Gazprom has started a game with goals to deprive Ukraine from gas in its strategic reserves, disrupt gas supplies to the EU in January, and to revive the South Stream pipeline project.
Mykhailo Honchar, president of the Center “Strategy XXI” expressed this opinion in an interview with Ukrinform, while commenting on yesterday’s report that the Russian “Gazprombank” (owned by Russian gas monopoly Gazprom) filed claims for 5.679 billion cubic meters of gas stored in underground gas reserves in Ukraine deposited there by Ostchem Holding, a company owned by Dmitry Firtash (a Ukrainian oligarch with close ties to Gazprom), as a collateral for $842.5 million in loans.
“According to official data from UkrTransGaz and considering the rate of gas utilization since the beginning of the heating season, Ukraine would get through the heating season still having left about 5 billion cubic meters of gas of minimum reserve in early April,” – said the expert. He thinks this situation does not suit the Kremlin, which, while reducing the use of the military component of the hybrid war, has started to escalate economic pressure on Ukraine. One of the components of this pressure is increasing Ukraine’s energy dependence on Russia via schemes involving the coal and electricity supply. The scheme for “gas suffocation” of Ukraine is just a part of this new strategy.
“By simulating a made-up corporate conflict between Gazprombank and Group DF (Dmitry Firtash’s group of companies), Gazprom started the scheme to deprive Ukraine from a significant part of its gas reserves. As a result, we would run out of gas around late January – early February, right around the peak of winter’s coldest weather. This simple scheme starts with a requirement from Gazprombank to Firtash to immediately pay the loan back. He, of course, will refuse, because supposedly he has no means to do it, but then there is this collateral – gas stored in Ukrainian underground gas reserve facilities, which must be transferred by Ukraine’s Naftogaz to Gazprom,” – said the expert.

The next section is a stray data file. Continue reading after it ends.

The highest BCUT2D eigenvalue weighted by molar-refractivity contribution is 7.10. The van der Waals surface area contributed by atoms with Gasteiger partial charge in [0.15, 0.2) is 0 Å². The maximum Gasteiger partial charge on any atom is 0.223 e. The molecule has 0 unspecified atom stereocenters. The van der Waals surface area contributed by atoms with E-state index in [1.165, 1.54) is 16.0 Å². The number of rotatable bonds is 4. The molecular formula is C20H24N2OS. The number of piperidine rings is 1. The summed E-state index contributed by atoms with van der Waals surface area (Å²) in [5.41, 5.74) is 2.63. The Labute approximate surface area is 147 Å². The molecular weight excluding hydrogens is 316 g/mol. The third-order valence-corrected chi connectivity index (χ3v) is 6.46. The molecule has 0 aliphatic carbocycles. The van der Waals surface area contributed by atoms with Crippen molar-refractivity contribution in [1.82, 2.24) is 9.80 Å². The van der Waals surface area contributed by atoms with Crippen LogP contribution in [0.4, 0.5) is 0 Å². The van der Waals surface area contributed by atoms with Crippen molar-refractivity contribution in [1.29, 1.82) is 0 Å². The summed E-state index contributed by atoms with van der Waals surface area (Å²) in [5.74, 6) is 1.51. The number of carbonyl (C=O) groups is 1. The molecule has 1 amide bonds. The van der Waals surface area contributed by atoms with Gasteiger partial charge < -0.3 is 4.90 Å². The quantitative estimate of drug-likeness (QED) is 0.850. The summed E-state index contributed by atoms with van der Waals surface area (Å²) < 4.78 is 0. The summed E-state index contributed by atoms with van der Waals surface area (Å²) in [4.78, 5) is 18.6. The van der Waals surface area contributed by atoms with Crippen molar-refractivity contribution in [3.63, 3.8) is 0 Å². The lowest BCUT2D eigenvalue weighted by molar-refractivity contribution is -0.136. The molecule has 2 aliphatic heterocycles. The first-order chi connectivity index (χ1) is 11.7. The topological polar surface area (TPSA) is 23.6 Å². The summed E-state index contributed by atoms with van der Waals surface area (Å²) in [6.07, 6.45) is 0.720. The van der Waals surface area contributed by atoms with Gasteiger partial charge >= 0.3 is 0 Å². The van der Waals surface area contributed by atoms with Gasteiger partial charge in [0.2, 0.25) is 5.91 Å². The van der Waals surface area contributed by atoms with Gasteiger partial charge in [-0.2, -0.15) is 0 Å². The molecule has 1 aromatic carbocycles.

According to Honchar, this will be a “pseudo-legal” attempt to deprive Ukraine from a part of its gas reserves during the coldest of winter weather. It is obvious that neither the Ukrainian government, nor Naftogaz would agree to transfer the gas at that time. Gazprom will immediately use this to accuse Kiev of “appropriation” or even “theft” of the gas. The purpose of this entire scheme is to demonstrate supposedly “illegal” actions of Ukraine to Europe and its unreliability as a partner in the gas supply chain to the EU.
“It is easy to imagine the following steps by Moscow,” continues Honchar. “The Kremlin, while accusing Ukraine, offers EU countries to run its Nord Stream pipeline at its full capacity to compensate for a partially-closed transit through Ukraine and to renew the construction of the South Stream pipeline, which the Russians allegedly abandoned previously.”
The expert reminded that Gazprom’s German lobbyists have already started to sing the old tune about the need to negotiate with Russia on South Stream. It is noteworthy that even the German Chancellor Angela Merkel got dragged into this game and that she advised the Bulgarian Prime Minister Boyko Borisov to negotiate with Russia on this project. Moscow has increased its media campaign to promote the Kremlin’s favorite thesis that Ukraine will siphon gas off, so Russia will be forced to suspend transit through Ukraine.
As was previously reported, Russia conducted a similar campaign during the gas conflict with Ukraine in 2009. The ongoing conditioning of Russian and international public opinion for the repeat of a gas blackmail scenario shows that Russia is serious about blocking European gas transit through Ukraine this winter. This can be not only a step to enforce the Russian energy domination of Ukraine, but also a great challenge to European countries and a test of effectiveness of the measures implemented by the European Union in the last several years to counter such gas blackmail by the Russian monopoly.